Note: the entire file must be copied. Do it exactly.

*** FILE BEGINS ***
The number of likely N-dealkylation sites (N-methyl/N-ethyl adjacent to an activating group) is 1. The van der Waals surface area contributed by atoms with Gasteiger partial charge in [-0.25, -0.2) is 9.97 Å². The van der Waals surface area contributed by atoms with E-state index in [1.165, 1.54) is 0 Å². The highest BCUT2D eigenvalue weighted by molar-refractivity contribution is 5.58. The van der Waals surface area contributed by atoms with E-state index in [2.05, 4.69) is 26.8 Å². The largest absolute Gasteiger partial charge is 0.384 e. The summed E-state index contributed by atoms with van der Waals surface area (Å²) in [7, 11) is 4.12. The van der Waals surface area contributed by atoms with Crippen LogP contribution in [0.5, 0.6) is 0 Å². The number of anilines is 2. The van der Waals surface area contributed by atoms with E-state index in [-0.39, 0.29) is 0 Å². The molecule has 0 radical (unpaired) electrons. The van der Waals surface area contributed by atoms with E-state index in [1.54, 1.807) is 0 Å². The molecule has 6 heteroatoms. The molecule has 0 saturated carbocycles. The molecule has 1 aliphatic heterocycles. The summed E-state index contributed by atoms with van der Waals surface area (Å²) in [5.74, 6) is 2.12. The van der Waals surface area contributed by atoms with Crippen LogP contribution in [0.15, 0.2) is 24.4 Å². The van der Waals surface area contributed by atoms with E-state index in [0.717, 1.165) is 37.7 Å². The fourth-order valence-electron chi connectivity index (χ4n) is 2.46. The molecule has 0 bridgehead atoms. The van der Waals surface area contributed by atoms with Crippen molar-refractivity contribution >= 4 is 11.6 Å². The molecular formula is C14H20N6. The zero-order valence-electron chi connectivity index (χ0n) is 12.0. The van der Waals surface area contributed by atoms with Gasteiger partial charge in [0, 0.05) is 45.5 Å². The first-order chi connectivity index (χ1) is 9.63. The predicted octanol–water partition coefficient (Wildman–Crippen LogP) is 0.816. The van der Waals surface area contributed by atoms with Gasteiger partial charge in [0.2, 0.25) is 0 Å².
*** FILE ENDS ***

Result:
The number of likely N-dealkylation sites (N-methyl/N-ethyl adjacent to an activating group) is 1. The van der Waals surface area contributed by atoms with Gasteiger partial charge in [-0.25, -0.2) is 9.97 Å². The van der Waals surface area contributed by atoms with E-state index in [1.165, 1.54) is 0 Å². The highest BCUT2D eigenvalue weighted by molar-refractivity contribution is 5.58. The van der Waals surface area contributed by atoms with E-state index in [2.05, 4.69) is 26.8 Å². The largest absolute Gasteiger partial charge is 0.384 e. The summed E-state index contributed by atoms with van der Waals surface area (Å²) in [7, 11) is 4.12. The van der Waals surface area contributed by atoms with Crippen LogP contribution in [0.5, 0.6) is 0 Å². The number of anilines is 2. The van der Waals surface area contributed by atoms with E-state index in [-0.39, 0.29) is 0 Å². The molecule has 0 radical (unpaired) electrons. The van der Waals surface area contributed by atoms with E-state index in [1.54, 1.807) is 0 Å². The molecule has 6 heteroatoms. The molecule has 0 saturated carbocycles. The molecule has 1 aliphatic heterocycles. The summed E-state index contributed by atoms with van der Waals surface area (Å²) in [5.74, 6) is 2.12. The van der Waals surface area contributed by atoms with Crippen LogP contribution in [0.15, 0.2) is 24.4 Å². The van der Waals surface area contributed by atoms with E-state index in [0.717, 1.165) is 37.7 Å². The fourth-order valence-electron chi connectivity index (χ4n) is 2.46. The molecule has 0 bridgehead atoms. The van der Waals surface area contributed by atoms with Crippen molar-refractivity contribution >= 4 is 11.6 Å². The molecular formula is C14H20N6. The zero-order valence-electron chi connectivity index (χ0n) is 12.0. The van der Waals surface area contributed by atoms with Gasteiger partial charge in [0, 0.05) is 45.5 Å². The first-order chi connectivity index (χ1) is 9.63. The predicted octanol–water partition coefficient (Wildman–Crippen LogP) is 0.816. The van der Waals surface area contributed by atoms with Gasteiger partial charge in [0.2, 0.25) is 0 Å².